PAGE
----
• Hire graphic and web designers in much the same way, adding that they may be quite popular on as well for their infographics
  • Post your images and videos on your site as well as all of your social profiles
  • Post your social updates as images rather than links in order to make them more eye-catching
  • Post at least one photo with each blog post. You can use stock photos or creative commons images if resources are limited
  • Post how-to videos, since these are fairly easy to make with little experience and tend to be very shareable
  • If you have the resources to advertise on television, try using those resources to make an exceptional commercial rather than to pay for airtime, and post the commercial online with the aim of going viral, as Dollar Shave Club has done very well.

8. Get Citations

When it comes to the local search results, citations are just as important as links. A citation is a mention of your business complete with your address and phone number. Citations tell Google and the other search engines that your business is reputable and worth displaying near the top of Google Maps and local insertions in the main search results.

As we’ve mentioned before, getting your business listed in the major directories is an important place to start in order to get these kinds of citations. But there are other ways to build citations as well. Here are a few examples:
  • Local blogs – Do a search for terms like “[your city] blog” or “[your neighborhood] blog” and see what comes up. Spend some time thinking about something that could benefit these bloggers and then contact them with an idea for a collaborative project. It should be fairly natural to get a link and a citation afterward.
  • Industry blogs – The same goes for popular blogs that are related to your industry or your target audience. We already referred you to our advanced guest blogging post, and we recommend using these tactics to build massive exposure and get citations from relevant sites.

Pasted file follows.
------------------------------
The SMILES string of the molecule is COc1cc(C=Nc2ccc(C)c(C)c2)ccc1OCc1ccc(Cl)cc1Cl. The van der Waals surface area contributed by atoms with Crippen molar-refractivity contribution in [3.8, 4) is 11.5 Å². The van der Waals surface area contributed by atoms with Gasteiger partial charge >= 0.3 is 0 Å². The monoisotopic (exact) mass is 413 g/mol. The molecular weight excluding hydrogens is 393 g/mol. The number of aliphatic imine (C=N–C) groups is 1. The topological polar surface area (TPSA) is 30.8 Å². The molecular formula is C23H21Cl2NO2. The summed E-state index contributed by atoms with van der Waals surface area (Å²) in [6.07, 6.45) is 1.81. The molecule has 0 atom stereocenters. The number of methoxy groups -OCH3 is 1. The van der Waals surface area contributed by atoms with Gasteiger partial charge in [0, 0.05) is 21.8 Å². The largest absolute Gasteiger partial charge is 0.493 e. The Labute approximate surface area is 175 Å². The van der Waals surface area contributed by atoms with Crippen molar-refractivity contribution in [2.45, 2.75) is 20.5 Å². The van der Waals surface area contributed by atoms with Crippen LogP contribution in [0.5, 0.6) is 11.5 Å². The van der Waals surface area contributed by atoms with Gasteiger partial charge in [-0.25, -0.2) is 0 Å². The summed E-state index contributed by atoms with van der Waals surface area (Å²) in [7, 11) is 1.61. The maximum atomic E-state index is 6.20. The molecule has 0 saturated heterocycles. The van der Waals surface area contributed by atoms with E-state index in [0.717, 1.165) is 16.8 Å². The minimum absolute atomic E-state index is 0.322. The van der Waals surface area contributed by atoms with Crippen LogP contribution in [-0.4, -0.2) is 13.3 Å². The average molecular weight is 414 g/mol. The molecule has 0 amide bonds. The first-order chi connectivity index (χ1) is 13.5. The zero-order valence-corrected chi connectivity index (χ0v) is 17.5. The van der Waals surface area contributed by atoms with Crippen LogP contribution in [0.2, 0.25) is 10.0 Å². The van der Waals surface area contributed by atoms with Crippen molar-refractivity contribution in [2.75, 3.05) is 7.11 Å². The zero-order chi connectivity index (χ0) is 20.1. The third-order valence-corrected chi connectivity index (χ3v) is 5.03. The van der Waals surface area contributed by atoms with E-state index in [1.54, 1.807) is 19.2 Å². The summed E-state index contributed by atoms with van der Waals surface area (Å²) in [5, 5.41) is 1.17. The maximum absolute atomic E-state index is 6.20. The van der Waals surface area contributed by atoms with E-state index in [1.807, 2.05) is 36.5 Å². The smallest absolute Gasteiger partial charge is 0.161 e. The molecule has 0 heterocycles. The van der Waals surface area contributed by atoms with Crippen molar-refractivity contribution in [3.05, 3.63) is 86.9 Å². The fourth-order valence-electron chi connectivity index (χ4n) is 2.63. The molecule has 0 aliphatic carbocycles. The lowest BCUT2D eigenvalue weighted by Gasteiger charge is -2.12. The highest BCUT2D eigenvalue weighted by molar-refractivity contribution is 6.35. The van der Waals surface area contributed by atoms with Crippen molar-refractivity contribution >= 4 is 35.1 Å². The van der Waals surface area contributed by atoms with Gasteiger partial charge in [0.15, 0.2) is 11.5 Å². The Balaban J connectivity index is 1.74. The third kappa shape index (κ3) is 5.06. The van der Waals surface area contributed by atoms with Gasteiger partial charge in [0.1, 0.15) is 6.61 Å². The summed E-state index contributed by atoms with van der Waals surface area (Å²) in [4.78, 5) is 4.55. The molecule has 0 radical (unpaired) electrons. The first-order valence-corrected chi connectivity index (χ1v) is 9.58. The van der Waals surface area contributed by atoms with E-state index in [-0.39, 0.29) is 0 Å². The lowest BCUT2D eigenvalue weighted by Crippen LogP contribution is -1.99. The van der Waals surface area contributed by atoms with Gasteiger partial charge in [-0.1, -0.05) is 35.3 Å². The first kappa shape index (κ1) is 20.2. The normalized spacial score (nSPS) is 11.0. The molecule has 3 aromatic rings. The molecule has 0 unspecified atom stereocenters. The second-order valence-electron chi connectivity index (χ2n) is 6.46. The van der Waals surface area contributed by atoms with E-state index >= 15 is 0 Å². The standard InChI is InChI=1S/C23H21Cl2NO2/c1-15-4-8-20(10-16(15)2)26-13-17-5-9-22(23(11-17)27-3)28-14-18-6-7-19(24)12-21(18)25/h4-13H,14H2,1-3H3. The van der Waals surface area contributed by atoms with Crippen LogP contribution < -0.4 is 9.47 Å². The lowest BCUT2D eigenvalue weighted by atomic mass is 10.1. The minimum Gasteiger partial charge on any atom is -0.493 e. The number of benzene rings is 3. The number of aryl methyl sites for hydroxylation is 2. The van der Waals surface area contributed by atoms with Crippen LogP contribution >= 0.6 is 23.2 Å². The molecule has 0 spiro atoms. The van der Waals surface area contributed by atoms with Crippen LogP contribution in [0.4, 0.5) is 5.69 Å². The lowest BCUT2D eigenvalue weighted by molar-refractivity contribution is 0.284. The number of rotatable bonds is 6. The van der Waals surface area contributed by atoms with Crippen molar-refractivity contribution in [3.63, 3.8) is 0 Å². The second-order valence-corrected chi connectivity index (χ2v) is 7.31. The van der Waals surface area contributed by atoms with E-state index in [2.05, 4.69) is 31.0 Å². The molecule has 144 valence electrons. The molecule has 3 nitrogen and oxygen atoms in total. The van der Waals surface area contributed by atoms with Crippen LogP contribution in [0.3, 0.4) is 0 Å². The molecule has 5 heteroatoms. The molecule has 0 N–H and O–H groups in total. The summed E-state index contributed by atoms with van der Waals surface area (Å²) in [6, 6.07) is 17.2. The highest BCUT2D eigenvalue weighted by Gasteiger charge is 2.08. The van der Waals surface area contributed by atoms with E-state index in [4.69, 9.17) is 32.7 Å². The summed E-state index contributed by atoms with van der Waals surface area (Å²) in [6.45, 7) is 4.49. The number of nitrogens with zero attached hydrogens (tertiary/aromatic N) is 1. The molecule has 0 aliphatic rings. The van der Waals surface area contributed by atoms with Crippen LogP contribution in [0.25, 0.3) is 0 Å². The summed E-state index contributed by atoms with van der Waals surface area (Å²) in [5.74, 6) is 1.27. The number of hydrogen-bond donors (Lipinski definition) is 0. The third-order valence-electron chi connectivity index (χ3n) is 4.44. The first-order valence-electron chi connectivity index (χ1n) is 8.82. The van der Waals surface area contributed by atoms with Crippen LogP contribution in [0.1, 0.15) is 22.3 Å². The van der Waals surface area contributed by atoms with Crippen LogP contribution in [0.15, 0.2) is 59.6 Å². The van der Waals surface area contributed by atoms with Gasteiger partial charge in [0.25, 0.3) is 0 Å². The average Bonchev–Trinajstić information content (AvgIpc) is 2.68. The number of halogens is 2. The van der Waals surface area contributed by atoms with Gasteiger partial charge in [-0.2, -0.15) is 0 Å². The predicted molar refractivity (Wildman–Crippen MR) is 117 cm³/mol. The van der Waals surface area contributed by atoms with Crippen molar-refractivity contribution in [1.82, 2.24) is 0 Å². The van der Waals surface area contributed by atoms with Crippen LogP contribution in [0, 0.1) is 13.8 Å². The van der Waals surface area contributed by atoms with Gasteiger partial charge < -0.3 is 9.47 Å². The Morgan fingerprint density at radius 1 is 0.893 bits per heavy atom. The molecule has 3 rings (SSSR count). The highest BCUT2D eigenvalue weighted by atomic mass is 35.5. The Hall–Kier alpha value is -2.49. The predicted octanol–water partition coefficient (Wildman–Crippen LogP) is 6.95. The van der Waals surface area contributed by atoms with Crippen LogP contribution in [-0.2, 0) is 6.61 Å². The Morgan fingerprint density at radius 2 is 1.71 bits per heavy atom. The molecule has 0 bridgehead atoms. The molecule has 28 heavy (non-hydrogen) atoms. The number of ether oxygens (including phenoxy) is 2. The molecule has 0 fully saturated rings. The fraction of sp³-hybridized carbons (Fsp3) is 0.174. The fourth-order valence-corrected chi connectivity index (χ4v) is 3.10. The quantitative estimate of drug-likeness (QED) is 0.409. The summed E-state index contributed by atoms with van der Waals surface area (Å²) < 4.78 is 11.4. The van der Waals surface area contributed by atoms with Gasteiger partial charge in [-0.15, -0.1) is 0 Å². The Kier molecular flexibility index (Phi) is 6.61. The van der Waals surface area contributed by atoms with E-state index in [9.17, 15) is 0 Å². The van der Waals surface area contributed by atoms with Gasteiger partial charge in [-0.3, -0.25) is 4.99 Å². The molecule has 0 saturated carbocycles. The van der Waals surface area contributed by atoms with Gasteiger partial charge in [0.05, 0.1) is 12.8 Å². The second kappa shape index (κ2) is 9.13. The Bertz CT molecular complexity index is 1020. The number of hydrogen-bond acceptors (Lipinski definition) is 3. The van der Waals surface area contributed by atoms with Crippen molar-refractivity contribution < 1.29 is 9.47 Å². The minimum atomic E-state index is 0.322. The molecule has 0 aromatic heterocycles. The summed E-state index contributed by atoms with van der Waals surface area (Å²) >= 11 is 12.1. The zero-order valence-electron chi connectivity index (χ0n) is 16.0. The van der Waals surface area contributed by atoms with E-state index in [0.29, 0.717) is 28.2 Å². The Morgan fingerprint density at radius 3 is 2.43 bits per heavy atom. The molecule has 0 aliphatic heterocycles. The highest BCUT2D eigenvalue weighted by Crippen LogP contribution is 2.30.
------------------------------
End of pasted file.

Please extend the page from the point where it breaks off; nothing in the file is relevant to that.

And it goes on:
• Organizations – Contact organizations and sponsor them or work on a collaborative project with them. Many of these sites have a listing of businesses they have worked with, sometimes complete with address and contact information.
  • The Better Business Bureau
  • Your local chamber of commerce
  • Search for your competitor’s names and/or addresses in Google and see where they are getting mentioned, then contact these sites for an opportunity
  • Include your business name, phone number, and address on all of your social media profiles, press releases, events, and any other online promotional activity
  • Target broad categories, and seek out competitor data from a broad range of niches. Don’t get obsessed with a  single keyword phrase
We also recommend using at least one of these citation finding tools from:
These citations guides are also very helpful:

9. Produce Viral Content

One of the best ways to build exposure is to produce content that people naturally want to share with their friends, and to expose that content to as many people in your target market as possible. We’ve written on some of the keys to viral content before, but as a refresher:
  • It’s opinionated (but not to the extreme)
  • It’s funny
  • It’s insider information
  • It’s cute
  • It’s bizarre and quirky
  • It’s practically useful
  • It’s powered by relatively inaccessible information from a diverse range of sources and disciplines
It’s also a very good idea to involve online influencers in the production of the content. Many experts, local bloggers, businesses, etc. will be willing to help with your project if they receive some promotion in exchange. They will also be happy to share the end product with their followers when it’s finished, especially if doing so will also help promote them.


Local businesses need to understand the way that technological change is impacting their strategies. Social networks and search engines offer them a way to reach consumers with relatively low costs, and build a brand in the process. Mobile technologies allow them to reach consumers when they are most likely to seek out local businesses, and local events can be leveraged to reach a wider audience than would ever be possible before technology. Viral content can spread on its own and encourage consumers to voluntarily spread brand awareness.

Have more local online marketing ideas? We’d like to hear your thoughts in the comments, and if you enjoyed this, we’d love it if you passed it along.